The binding sites of the reversible COX inhibitor ibuprofen and those of the irreversible COX inhibitor acetylsalicylic acid are adjacent to each other in the core of the COX-1 enzyme. This leads to a competitive interaction between ibuprofen and acetylsalicylic acid. When ibuprofen is taken prior to acetylsalicylic acid, it blocks access to the binding site and thus prevents the irreversible inhibition of COX-1 and thus the antithrombotic effect of acetylsalicylic acid. To avoid this problem, acetylsalicylic acid should be taken at least half an hour before or eight hours after ibuprofen. However, this intake mode is only useful for sporadic ibuprofen use [77,78]. In the case of long-term therapy, another analgesic should be used (paracetamol or COX-2 inhibitors).
Furthermore, many patients prefer more “stomach-friendly” enteric-coated acetylsalicylic acid tablets. In these patients, even a time-delayed intake is not helpful, since the time of drug delivery is too variable. Retarded acetylsalicylic acid preparations in combination with ibuprofen (or metamizole) thus do not appear to have any advantage over rapid-release formulations [77,78].
One study examined 23 NSAIDs and found that the majority of compounds interacted in vitro with the inhibitory effect of acetylsalicylic acid on thrombocyte aggregation and TXB2 formation—this was especially true of ibuprofen and mefenamic acid [103]. However, the compounds differed in their binding within the hydrophobic channel. As a common feature, all compounds that interfered with acetylsalicylic acid formed a hydrogen bond to Ser-530. Ser-530 is acetylated by acetylsalicylic acid, but the transfer of the acetyl group is prohibited by the hydrogen binding of other NSAIDs. The NSAIDs that form this hydrogen bond include ibuprofen and mefenamic acid [103].
A small observational study in patients with coronary artery disease showed that the inhibition of platelet aggregation by acetylsalicylic acid was reversed by a concomitant intake of metamizole, with the effects being reversible and dose-dependent and not occurring when acetylsalicylic acid was taken 30 min before metamizole [104]. Thus, if administered concomitantly in the short-term, metamizole should be taken 30 min after acetylsalicylic acid (at the lowest possible dose).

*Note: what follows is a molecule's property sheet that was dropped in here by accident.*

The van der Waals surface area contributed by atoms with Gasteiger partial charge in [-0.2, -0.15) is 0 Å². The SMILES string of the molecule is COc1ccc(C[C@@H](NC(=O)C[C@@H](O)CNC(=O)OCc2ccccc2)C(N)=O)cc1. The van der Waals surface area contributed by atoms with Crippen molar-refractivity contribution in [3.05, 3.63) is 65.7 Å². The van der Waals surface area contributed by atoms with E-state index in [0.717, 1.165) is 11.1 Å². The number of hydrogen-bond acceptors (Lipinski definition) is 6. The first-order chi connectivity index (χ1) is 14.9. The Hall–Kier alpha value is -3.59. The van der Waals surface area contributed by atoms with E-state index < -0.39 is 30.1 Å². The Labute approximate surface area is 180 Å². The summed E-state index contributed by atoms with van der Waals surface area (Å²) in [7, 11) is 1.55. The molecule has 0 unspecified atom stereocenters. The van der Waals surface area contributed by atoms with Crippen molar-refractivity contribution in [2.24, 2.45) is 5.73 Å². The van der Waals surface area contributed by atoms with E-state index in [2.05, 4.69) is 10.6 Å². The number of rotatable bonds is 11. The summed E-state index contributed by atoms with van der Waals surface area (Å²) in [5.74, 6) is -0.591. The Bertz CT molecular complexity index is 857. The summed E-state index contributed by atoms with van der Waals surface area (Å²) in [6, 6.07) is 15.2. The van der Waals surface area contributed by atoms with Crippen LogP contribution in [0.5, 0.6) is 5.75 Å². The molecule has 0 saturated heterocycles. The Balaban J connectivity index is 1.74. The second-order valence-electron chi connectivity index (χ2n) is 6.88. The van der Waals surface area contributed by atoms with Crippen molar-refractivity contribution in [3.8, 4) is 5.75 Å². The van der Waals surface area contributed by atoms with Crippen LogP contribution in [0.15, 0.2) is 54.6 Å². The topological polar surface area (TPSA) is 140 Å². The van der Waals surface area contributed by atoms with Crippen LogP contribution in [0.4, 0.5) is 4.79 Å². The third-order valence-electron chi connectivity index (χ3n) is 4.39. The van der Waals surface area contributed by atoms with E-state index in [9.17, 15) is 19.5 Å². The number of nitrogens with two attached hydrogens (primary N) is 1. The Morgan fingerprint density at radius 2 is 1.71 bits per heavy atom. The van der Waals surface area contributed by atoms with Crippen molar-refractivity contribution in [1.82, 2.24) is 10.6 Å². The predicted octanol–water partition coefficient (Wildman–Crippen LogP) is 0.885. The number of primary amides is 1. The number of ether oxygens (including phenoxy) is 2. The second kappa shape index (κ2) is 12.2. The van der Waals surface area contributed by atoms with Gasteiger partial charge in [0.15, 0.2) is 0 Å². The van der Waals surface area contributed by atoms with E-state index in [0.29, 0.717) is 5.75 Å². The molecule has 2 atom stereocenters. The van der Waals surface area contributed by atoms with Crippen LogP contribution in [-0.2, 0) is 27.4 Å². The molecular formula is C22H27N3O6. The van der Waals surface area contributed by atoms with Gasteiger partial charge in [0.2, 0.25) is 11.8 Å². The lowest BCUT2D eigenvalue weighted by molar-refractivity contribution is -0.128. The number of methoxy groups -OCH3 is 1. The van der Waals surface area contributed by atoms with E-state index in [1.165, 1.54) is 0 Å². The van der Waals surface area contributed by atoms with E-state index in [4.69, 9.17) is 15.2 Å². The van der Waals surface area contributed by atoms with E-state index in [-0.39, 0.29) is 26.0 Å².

5.7. Administration during Pregnancy

In general, during the first and second trimesters, inhibitors of prostaglandin synthesis should only be taken if absolutely necessary. Care should be taken to keep the dose as low and the duration of treatment as short as possible [105].
During the third trimester of pregnancy, all prostaglandin synthesis inhibitors can expose the fetus to the risk of cardiopulmonary toxicity, with premature closure of the ductus arteriosus, pulmonary hypertension, kidney failure, intracranial hemorrhage, oligohydramnios and necrotizing enterocholitis [11,105,106]. At the end of pregnancy, even with small doses, a possible prolongation of the bleeding time may occur [11]. When used to inhibit uterine contractions in the case of premature onset of labor, these drugs can delay or prolong the birth process [11] and also lead to damage to the child [107].
For mefenamic acid, the effects on the fetus appear to have been investigated mainly on animal models. The US label speaks in this regard mainly of NSAIDs in general; mentioned mefenamic acid-specific data come exclusively from animal studies [108]. For this reason, and due to the limited data available, the Austrian label does not recommend the use of mefenamic acid in pregnant women in the first and second trimesters and is contraindicated during the third trimester of pregnancy [11].
Ibuprofen is a comparatively well-studied NSAID in this regard; however, of OTC analgesics, paracetamol appears to have the most data [109,110]. For ibuprofen, no increased risk of malformation has been documented in numerous animal studies [105,111]. The sparse evidence is mostly based on small numbers of cases, sometimes with poor investigational methodology [105,112,113,114]. One study reports that taking ibuprofen in the second trimester was significantly associated with a lower birth weight (adjusted OR 1.7, 95% CI 1.3–2.3). In addition, the use of ibuprofen in the second and third trimesters was significantly associated with asthma in 18-month-old children (adjusted OR 1.5, 95% CI 1.2–1.9; adjusted OR 1.5, 95% CI 1.1–2.1) [115]. Additionally, with ibuprofen, the rate of spontaneous abortions, as with other NSAIDs and coxibs, may be increased [116]. For dexibuprofen there is no documented evidence of its risk when used in pregnancy [105].
In summary, it can therefore be stated that ibuprofen is safe until week 28 of pregnancy [105]. The pharmacovigilance and consultation center for embryonic toxicology at Berlin’s Charité hospital ( recommends ibuprofen as the pain medication of choice alongside paracetamol during the first two trimesters. However, has no data entry on mefenamic acid.
It seems important to note again at this point: the dosage of this NSAID should always be kept as low and the duration of treatment should be as short as possible.

5.8. Administration during Lactation